“I think the writing is on the wall in the state of Alabama and other deep Southern states, that Black communities will only benefit or the majority within a Black community will benefit if it is controlled by those local families and local decision makers,” he said.

For some Black and brown parents, having the ability to choose their kids’ schools is empowering, but it only goes so far. For example, the bill is opt-in for both parents and schools. So, schools don’t necessarily have to accept students trying to transfer.

According to Peter Jones, who teaches education policy and finance at the University of Alabama at Birmingham, the parents likely to opt-in to the education savings accounts are probably already affluent and have an increased interest in their children’s education.

“One of the things that we know about education outcomes in this state, in particular, is they’re driven a lot by poverty,” Jones said. “This bill is unlikely to really address some of those underlying issues associated with poverty.”

For example, the bill doesn’t address issues like transportation. Not all parents’ schedules allow them to take their kids to a different school themselves and buses aren’t always available. This bill could also take money away from under-resourced traditional public schools. The Legislative Fiscal Office estimated the program would cost $537 million if fully implemented. Jones said it’s a big chunk from the Education Trust Fund.

It’ll also put schools in the position to feel like they have to compete for funding.

“So what the school choice bill would mean would really kind of throw the system into kind of a havoc of trying to understand what parents are wanting and where they’re moving,” Jones said. “What that’s going to mean for Birmingham City Schools is that they’re essentially going to lose some of the more motivated parents.”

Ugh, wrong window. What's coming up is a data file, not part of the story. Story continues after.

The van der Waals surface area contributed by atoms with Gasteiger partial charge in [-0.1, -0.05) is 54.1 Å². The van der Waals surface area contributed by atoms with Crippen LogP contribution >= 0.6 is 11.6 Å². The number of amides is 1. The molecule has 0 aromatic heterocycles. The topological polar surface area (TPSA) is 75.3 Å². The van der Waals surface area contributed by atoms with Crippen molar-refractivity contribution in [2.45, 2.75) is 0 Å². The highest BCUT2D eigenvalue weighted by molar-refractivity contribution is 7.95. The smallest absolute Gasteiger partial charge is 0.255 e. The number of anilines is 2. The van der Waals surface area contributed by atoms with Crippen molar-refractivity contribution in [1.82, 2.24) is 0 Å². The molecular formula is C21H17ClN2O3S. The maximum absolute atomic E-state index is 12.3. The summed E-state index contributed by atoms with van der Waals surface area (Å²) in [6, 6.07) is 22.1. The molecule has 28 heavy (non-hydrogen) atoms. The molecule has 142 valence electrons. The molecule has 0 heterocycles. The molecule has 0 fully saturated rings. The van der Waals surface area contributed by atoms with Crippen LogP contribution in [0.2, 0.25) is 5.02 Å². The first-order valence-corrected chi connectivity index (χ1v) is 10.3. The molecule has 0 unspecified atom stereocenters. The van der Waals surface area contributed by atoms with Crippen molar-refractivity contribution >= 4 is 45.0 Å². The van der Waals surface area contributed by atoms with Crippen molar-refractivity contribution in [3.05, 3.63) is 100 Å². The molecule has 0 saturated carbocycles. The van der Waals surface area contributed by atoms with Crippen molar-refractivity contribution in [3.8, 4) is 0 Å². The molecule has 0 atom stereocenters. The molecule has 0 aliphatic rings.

Supporters of the Parents’ Choice Act believe that kind of competition is a good thing because schools should be more responsive to parents.

“I think it creates a greater accountability from teachers and a greater accountability from school districts when they know that parents do have some say in the per pupil funds,” said LaShunta Boler, a mother to four school-aged kids in Birmingham.

The Bolers have three kids in the Birmingham City Schools and one in a charter school. She and her husband said they’re loyal to BCS and that they’re happy with their kids’ education, but they think this school choice bill could help others.

“We have friends and relatives and church members and mosque members, and we have different people who have different stories. And so I’m willing to try it for the benefit of them,” Boler said.

She said she does hope, however, that if this bill passes, it’ll have safeguards in place to protect parents from being exploited for their money. She also wants there to be community sessions to educate parents about how the education savings accounts work.

No state leader defends Alabama’s low education rankings, but it’s up to lawmakers to decide if this bill, with its entanglement with race and poverty, is a solution to the state’s academic achievement problems.

Kyra Miles is a Report for America corps member reporting on education for WBHM.